Vanuatu drones blog
She is only four-weeks-old, but Joy Nowai has already made history. She is the first child to be immunised with vaccines delivered by drone in the remote village of Cook’s Bay, Vanuatu.
For a remote village that has no access to health centres or electricity and is only accessible by foot or by small local “banana” boats – it is a big deal.
In Vanuatu, which is made up of more than 80 islands, one in five children miss out on vaccinations because their communities are so hard to reach.
Joy missed her first vaccines after birth because no nurses were available in her village that week and the nearest health centre was too far for her mother, Julie, to walk.
“I am so happy the drone brought the stick medicine to Cook’s Bay as I don’t have to walk several hours to Port Narvin for her vaccines,” Julie says.
“I know it’s important for her [Joy] to be healthy.”
The drone travelled 50 kilometres across the island of Erromango before landing in Cook’s Bay where baby Joy was waiting to be immunised against polio, tuberculosis, hepatitis B, measles and rubella by local nurse Miriam Nampil.
After a short 25 minute flight, the drone landed and was welcomed by a crowd of people – including families who walked several kilometres just to witness the landing – and greeted by a traditional dance marking the beginning of something “new” and “good”.
In the past, Miriam would normally trek for several hours over mountainous terrain, and carrying an ice box to keep vaccines cool. It is just like transporting a block of ice. If at any stage the vaccine’s temperature drops below two degrees or rises above eight, it can become unusable.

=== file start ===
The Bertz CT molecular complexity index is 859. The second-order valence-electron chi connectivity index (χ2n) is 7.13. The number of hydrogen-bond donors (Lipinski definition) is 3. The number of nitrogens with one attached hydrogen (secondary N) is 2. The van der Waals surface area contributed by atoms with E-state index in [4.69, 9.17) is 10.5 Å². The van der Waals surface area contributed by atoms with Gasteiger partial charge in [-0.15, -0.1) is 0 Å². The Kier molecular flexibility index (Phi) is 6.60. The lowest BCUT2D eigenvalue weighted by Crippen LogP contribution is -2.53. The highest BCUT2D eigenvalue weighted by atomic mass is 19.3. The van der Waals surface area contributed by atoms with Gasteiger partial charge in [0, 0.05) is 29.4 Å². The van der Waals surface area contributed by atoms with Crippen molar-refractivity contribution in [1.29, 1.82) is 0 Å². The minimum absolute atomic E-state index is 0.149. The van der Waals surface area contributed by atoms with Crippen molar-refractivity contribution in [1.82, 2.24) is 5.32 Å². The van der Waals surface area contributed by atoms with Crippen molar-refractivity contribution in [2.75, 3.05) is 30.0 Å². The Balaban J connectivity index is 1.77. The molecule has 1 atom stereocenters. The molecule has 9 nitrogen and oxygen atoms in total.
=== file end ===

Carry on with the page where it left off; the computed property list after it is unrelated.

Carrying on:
Her only other option was by boat, which was often cancelled due to bad weather or three to five metre-tall waves.
“It’s extremely hard to carry ice boxes to keep the vaccines cool while walking across rivers, mountains, through the rain and across rocky ledges,” Miriam, 55, says.
“It might take at least two or more hours to trek each way to get across to Cook’s Bay to vaccinate the children and to return back home in the evening on the same day.
“As the journey is often long and difficult, I can only get there once a month to vaccinate children. But now, with these drones, we can hope to reach many more children in the remotest areas of the island.”
UNICEF and the Vanuatu Government began trialling the use of two drones, WingCopter and Australia’s Swoop Aero, to deliver vaccines to remote areas last year after P&O cruise company shipped the drones in for free.
A lot of progress has been made in Vanuatu over the past five years to increase the vaccination coverage, however many children and parents still face challenges in accessing all of the recommended routine shots.
Already, 13 children and five pregnant women have been vaccinated by Miriam thanks to the drone delivery.
“The drone project will change my life,” Miriam says.
“I’m really excited to receive the drone and retrieve the vaccines for the babies in Cook’s Bay.”